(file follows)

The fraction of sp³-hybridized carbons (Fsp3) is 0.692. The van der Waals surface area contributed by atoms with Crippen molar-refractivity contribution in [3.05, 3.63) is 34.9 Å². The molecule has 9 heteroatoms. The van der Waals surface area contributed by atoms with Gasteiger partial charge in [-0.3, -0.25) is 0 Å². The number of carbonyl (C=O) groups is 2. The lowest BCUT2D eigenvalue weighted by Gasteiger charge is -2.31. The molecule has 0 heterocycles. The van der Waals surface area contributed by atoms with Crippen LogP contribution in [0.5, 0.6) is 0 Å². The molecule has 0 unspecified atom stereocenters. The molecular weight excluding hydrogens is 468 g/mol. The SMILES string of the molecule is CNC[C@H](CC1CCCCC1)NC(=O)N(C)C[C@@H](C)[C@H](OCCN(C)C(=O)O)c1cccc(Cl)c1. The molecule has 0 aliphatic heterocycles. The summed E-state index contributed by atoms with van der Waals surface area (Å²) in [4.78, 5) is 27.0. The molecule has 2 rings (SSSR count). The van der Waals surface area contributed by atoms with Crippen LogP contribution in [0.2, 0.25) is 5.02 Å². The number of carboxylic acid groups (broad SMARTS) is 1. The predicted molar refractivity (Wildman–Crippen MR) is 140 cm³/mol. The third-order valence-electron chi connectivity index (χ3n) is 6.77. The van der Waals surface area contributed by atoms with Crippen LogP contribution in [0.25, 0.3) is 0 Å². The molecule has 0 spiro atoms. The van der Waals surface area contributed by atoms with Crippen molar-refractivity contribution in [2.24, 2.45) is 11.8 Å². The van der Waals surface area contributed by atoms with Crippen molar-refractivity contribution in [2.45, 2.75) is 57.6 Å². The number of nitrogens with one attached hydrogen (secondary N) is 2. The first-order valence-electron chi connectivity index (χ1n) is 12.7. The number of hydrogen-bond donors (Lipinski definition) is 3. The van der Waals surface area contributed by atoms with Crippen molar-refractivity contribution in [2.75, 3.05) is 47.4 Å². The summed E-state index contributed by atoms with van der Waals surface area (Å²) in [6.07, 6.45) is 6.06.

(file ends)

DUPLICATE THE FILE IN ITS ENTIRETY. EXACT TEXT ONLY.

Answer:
The fraction of sp³-hybridized carbons (Fsp3) is 0.692. The van der Waals surface area contributed by atoms with Crippen molar-refractivity contribution in [3.05, 3.63) is 34.9 Å². The molecule has 9 heteroatoms. The van der Waals surface area contributed by atoms with Gasteiger partial charge in [-0.3, -0.25) is 0 Å². The number of carbonyl (C=O) groups is 2. The lowest BCUT2D eigenvalue weighted by Gasteiger charge is -2.31. The molecule has 0 heterocycles. The van der Waals surface area contributed by atoms with Crippen LogP contribution in [0.5, 0.6) is 0 Å². The molecule has 0 unspecified atom stereocenters. The molecular weight excluding hydrogens is 468 g/mol. The SMILES string of the molecule is CNC[C@H](CC1CCCCC1)NC(=O)N(C)C[C@@H](C)[C@H](OCCN(C)C(=O)O)c1cccc(Cl)c1. The molecule has 0 aliphatic heterocycles. The summed E-state index contributed by atoms with van der Waals surface area (Å²) in [4.78, 5) is 27.0. The molecule has 2 rings (SSSR count). The van der Waals surface area contributed by atoms with Crippen LogP contribution in [0.2, 0.25) is 5.02 Å². The number of carboxylic acid groups (broad SMARTS) is 1. The predicted molar refractivity (Wildman–Crippen MR) is 140 cm³/mol. The third-order valence-electron chi connectivity index (χ3n) is 6.77. The van der Waals surface area contributed by atoms with Crippen LogP contribution in [0.25, 0.3) is 0 Å². The molecule has 0 spiro atoms. The van der Waals surface area contributed by atoms with Crippen molar-refractivity contribution in [2.24, 2.45) is 11.8 Å². The van der Waals surface area contributed by atoms with Crippen molar-refractivity contribution in [2.45, 2.75) is 57.6 Å². The number of nitrogens with one attached hydrogen (secondary N) is 2. The first-order valence-electron chi connectivity index (χ1n) is 12.7. The number of hydrogen-bond donors (Lipinski definition) is 3. The van der Waals surface area contributed by atoms with Crippen molar-refractivity contribution in [2.75, 3.05) is 47.4 Å². The summed E-state index contributed by atoms with van der Waals surface area (Å²) in [6.07, 6.45) is 6.06.